Alister McGrath gives in this book a very interesting and good overview from were atheism came from and why its is not so more from our time. The culture background is very good seen by him and he shows were atheism is wrong in...more
Judging from recent best-seller lists, this book (published in 2004) might seem to have been premature in its farewell to atheism.
Or not.
"The Twilight of Atheism" is more about history than arguments, and the history is fascinating. McGrath sees the golden age of atheism as beginning with the fall of the Bastille in 1789 and ending with the fall of the Berlin Wall in 1989.
McGrath's bottom line, as I understand it, is that atheism isn't doing very well these days because it's not compatible with...more
Nicholas Whyte

Yet another book on religion where I basically agree with the author but found the book itself really unsatisfactory.

Basically, McGrath seemed to me to be asking the wrong question. His argument identifies 'atheism' as a collective identity more than is really warranted by his own evidence; towards the end he seems to almost criticize atheists for not being as well organised as the Church, which sort of misses the point. More widely, he never makes it c...more
Andreas Beccai
Allister McGrath is a well respected Oxford Theologian and as such his material deserves to be taken seriously. Twilight of Atheism is a book that chronicles the history of atheism with the ultimate goal of proving its demise. McGrath compares atheism to Queen Victoria's Diamond Jubilee in June 1897, in that it was the pinnacle for the British Empire, and the only direction thereafter was down. Twilight is not a rant against atheism, neither is it particularly apologetic in its tone. When readin...more
Good piece of intellectual history that surveys the rise and fall of atheism in the modern world. McGrath reviews the spread of atheism in the West from the storming of the Bastille in 1789 to the fall of the Berlin Wall in 1989. Lots of interesting biographical insights into various figures as well as numerous useful quotations. I thought his best angle was how atheism sold itself as the key to liberation during the French Revolution of the late 18th century and the Russian Revolution of the ea...more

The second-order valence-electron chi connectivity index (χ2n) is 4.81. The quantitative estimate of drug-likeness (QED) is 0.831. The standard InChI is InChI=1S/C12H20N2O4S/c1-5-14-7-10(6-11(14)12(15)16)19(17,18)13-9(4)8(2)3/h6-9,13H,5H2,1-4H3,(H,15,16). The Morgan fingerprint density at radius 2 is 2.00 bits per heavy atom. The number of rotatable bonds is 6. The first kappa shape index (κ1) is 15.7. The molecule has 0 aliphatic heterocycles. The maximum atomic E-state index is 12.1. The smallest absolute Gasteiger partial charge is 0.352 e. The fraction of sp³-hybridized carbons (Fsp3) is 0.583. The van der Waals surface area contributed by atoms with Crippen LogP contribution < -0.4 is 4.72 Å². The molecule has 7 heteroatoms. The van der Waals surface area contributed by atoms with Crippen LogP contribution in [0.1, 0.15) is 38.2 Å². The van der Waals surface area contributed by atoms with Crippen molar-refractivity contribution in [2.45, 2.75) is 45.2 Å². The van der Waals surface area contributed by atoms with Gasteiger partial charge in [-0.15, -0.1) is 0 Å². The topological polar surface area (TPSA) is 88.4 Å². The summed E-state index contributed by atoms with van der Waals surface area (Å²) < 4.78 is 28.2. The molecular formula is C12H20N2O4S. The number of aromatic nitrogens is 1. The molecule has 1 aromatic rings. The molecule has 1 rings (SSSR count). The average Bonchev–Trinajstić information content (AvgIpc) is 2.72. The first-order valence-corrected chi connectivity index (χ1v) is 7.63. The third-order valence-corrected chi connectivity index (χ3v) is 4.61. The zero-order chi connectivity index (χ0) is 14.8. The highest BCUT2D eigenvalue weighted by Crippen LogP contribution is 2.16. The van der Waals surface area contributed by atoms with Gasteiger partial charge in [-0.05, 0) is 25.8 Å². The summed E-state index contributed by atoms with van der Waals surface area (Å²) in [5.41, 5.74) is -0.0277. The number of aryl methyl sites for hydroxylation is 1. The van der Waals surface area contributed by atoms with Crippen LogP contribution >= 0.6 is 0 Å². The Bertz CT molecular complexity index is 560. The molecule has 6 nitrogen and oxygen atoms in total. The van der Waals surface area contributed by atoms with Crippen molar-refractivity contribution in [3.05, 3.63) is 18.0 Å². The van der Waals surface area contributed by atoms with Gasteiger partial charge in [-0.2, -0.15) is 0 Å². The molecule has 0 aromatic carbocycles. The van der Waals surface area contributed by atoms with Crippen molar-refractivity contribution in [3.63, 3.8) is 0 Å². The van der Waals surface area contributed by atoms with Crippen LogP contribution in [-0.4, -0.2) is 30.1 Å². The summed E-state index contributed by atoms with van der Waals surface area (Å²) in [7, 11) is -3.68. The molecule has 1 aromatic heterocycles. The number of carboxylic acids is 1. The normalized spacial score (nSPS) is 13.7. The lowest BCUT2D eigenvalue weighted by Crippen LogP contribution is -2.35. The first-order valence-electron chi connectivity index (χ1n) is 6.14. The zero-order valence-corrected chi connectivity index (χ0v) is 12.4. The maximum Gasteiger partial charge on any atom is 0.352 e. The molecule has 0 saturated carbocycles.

An interesting book.

I was expecting something more theological.

This book started with a history of atheism. It then moved on to look at what lead to it's rise and fall. It included some personal observations, though not to the extent that it undermined any credibility of the book itself. There was some analysis of the things that drive it and the things that undermine it.

It certainly pulls on the authors personal opinions and experiences to a certain extent, but it would be difficult to write on...more
Josh Barkey
Oxford professor Alister McGrath's book is more a history of Atheism than anything. Himself a former atheist, McGrath writes of atheism as a historian, examining its rise and (apparent) decline as a result of various cultural forces. Although he is himself a Christian, McGrath writes of atheism with something close to fondness, and it is obvious that he values and appreciates where atheists are coming from and what they are trying to do.

I found this book to be enough of a challenge to keep it i...more
Ian Clotworthy
Jun 08, 2008 Ian Clotworthy rated it 4 of 5 stars  ·  review of another edition Recommends it for: Christians and atheists
I learned much about the intellectual foundations of atheism. The book is neither a 'devastating critique' of atheism nor does it offer agreement with atheism (obviously).

It's not exactly flawless Christian apologetics, as McGrath does not anticipate some obvious atheistic counter-arguments to his critiques.

Good book though; I learned a lot, and McGrath's writing is highly readable.
Though published in 2004, this book reads as if it came out in 1990. A second edition would be helpful, since it feels as if it has missed the recent upsurge in people abandoning traditional faiths. Good history, interesting take on atheism as a faith, but almost too populist in some of its interpretations. McGrath is a good writer, but I felt I needed more penetrating commentary.